Moonspell // Underworld, London (UK)
Words by Anastasia Psarra // Photos by Miguel de Melo (courtesy of Heavy Music Artwork)
Love them, hate them or anything in between, a live show by Moonspell is never a casual affair. The band has the ability (or gift?) to reflect the emotions of its audience, delivering a performance that resonates personally with everyone. The Portuguese wolves returned to the Underworld for a special two-night show, playing the cornerstones of their career so far; Wolfheart and Irreligious in their entirety on each night respectively, along with a ‘best of’ setlist.
Chapter 1 – Wolfheart – Marking Territory
Over 20 years ago, the release of Wolfheart encapsulated the spirit of a Portuguese band in a metal scene dominated by British, American and German bands. On this night – almost a quarter of a century later – in a small but iconic venue at the heart of London’s alternative scene, Moonspell reminded us why the world fell in love with their sound in the first place, and why they have managed to retain a loyal pack of fans across the world.
From the gothic romance of ‘An Erotic Alchemy’ and the ritualistic ‘… Of Dream and Drama’, to the twin folk Goddesses ‘Trebaruna’ and ‘Ataegina’, and the epos of ‘Alma Mater’, the band has masterfully balanced the polar opposite subgenres that crafted Wolfheart. The heaviness of the black metal elements, the melancholy of the gothic sound and folk brushstrokes came to life on the Underworld’s stage, through a performance that didn’t leave you much room to breathe as it spread a sinister vibe across the room. The band marked its territory with the release of Wolfheart in the 90’s, and experiencing it performed live in its entirety all these years later, it still felt like a personal statement made by the group. A performance that felt personal and engaging, yet conveyed the mysticism of the album.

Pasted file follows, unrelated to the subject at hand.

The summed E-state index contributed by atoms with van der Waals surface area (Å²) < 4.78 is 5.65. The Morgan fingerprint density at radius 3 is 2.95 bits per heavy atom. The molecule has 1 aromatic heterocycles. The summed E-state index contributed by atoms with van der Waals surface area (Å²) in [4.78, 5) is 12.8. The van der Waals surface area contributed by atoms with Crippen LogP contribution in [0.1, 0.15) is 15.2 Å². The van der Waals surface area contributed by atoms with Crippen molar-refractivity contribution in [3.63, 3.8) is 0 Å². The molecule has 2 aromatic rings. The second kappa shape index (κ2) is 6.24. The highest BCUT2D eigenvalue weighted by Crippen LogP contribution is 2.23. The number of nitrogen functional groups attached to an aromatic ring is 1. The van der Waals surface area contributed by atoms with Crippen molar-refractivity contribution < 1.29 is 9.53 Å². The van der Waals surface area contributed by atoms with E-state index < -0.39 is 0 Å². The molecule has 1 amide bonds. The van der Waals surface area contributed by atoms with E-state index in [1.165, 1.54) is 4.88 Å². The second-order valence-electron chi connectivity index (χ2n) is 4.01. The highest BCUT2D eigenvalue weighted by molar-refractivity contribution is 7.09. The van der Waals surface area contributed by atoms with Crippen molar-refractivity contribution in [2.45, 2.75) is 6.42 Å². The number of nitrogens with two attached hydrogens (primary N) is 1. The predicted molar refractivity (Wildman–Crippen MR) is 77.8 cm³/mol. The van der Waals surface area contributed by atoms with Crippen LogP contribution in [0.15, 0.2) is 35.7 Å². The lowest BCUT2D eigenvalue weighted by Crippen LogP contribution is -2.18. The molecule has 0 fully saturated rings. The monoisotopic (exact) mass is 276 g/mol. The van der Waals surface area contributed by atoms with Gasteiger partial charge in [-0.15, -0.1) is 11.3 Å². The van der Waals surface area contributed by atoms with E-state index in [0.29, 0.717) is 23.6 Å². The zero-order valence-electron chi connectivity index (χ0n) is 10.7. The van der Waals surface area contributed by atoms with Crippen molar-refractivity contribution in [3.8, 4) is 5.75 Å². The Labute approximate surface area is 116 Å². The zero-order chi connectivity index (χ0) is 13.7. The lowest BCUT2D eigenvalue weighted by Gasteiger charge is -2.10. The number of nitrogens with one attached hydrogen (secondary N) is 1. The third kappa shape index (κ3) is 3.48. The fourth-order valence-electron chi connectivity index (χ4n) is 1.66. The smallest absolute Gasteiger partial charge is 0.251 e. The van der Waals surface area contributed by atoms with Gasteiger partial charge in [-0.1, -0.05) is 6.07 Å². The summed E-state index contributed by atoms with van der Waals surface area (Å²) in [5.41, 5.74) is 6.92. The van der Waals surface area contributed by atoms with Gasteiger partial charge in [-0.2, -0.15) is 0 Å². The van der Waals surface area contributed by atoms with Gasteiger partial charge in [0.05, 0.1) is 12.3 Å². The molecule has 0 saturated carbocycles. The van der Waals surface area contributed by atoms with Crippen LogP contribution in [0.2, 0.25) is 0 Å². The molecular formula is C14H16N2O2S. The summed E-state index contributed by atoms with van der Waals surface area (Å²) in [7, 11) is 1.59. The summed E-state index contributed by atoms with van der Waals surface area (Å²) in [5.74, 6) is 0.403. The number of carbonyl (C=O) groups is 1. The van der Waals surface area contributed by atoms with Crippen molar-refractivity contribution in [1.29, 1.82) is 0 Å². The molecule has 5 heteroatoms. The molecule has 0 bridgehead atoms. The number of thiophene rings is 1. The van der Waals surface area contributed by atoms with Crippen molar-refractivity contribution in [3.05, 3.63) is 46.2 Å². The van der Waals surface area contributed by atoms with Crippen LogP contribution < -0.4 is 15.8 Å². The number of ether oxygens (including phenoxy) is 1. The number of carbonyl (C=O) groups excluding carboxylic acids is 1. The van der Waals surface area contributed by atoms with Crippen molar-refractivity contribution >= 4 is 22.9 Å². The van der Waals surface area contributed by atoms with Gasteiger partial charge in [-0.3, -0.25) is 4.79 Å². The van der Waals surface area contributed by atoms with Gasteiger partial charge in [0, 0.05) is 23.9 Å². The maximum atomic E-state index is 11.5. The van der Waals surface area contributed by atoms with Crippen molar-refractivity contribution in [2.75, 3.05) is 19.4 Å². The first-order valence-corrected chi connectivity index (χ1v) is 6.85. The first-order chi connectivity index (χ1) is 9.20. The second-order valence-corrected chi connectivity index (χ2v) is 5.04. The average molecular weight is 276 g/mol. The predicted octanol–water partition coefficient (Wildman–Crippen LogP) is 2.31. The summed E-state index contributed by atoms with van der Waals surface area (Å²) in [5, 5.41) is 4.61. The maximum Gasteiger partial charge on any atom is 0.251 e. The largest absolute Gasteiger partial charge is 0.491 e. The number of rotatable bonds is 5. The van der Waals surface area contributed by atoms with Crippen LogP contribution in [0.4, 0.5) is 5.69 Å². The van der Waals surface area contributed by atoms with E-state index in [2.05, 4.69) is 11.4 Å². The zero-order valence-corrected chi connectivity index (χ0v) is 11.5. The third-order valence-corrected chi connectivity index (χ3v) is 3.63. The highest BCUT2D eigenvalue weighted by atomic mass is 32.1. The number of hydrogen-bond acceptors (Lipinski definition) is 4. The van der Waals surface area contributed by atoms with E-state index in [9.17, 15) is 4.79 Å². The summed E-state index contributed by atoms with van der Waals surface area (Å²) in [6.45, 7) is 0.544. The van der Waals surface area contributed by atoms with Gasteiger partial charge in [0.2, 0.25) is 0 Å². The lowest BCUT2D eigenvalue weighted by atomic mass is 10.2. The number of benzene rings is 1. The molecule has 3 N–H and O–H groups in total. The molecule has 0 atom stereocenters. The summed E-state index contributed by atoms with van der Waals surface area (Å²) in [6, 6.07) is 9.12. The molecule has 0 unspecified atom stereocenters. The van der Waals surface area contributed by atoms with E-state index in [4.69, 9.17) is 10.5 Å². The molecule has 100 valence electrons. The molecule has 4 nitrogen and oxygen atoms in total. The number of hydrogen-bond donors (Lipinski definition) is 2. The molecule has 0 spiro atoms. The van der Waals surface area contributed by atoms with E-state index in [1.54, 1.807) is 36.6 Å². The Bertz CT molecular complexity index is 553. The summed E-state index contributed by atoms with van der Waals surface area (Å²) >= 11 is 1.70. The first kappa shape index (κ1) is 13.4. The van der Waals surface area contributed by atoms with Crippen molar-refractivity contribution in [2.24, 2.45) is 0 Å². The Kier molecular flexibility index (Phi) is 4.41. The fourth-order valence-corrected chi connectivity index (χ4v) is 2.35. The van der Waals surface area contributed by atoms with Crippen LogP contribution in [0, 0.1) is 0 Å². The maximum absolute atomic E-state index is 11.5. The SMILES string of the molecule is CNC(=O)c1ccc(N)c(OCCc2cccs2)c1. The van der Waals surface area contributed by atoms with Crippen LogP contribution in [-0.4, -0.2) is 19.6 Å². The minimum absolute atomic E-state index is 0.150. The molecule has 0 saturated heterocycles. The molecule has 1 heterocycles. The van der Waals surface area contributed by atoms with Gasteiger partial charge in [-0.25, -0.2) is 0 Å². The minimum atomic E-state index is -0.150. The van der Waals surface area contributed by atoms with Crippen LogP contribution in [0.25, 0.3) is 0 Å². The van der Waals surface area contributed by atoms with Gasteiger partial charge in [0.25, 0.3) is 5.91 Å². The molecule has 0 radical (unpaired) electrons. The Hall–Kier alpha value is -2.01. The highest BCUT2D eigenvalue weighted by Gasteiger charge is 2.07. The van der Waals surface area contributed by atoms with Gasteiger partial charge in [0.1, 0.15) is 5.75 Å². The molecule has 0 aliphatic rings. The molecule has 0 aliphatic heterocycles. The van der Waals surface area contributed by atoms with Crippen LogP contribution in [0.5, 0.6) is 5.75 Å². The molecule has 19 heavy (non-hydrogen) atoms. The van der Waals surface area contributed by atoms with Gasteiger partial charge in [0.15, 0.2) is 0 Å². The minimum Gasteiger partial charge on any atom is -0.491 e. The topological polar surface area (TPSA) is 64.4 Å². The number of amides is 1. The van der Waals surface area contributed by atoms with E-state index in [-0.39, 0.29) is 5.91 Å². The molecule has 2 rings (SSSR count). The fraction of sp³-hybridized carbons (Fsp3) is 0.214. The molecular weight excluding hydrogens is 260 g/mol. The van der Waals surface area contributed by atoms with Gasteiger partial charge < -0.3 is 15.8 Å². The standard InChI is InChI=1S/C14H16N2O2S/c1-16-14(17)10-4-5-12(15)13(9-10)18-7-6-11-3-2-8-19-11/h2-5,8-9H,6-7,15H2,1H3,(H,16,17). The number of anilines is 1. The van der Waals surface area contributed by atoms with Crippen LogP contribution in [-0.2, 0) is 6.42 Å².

Chapter 2 – Irreligious – Reaching Maturity
Descending into the Underworld for the second night of Moonspell’s offering, expectations were high following the previous evening’s performance, with the audience growing more and more impatient, eagerly awaiting the second instalment. Moonspell re-emerged onto the stage to fill the chalice for their thirsty fans submitting them to the intensity of Irreligious. Everything that went into the creation of this album could be found there that night with theatrical choruses, perfectly executed guitar solos, and the band performing as a tight unit throughout the night.
Watching them perform an album as diverse as Irreligious in its entirety is a testament to their dynamics as a band. Going from the heaviness of ‘For A Taste Of Eternity’ to the effortless gothic gem ‘Opium’, and the least performed in a live setting ‘A Poisoned Gift’ did not only require the band’s musicianship to be on top form; it demanded the ability to dive in head first in order to be able to re-create the emotional maturity of the record. The crowd seemed to be caught in a trance throughout Moonspell’s set and by the time the band completed their irreligious communion, all stories of desire and will had been told.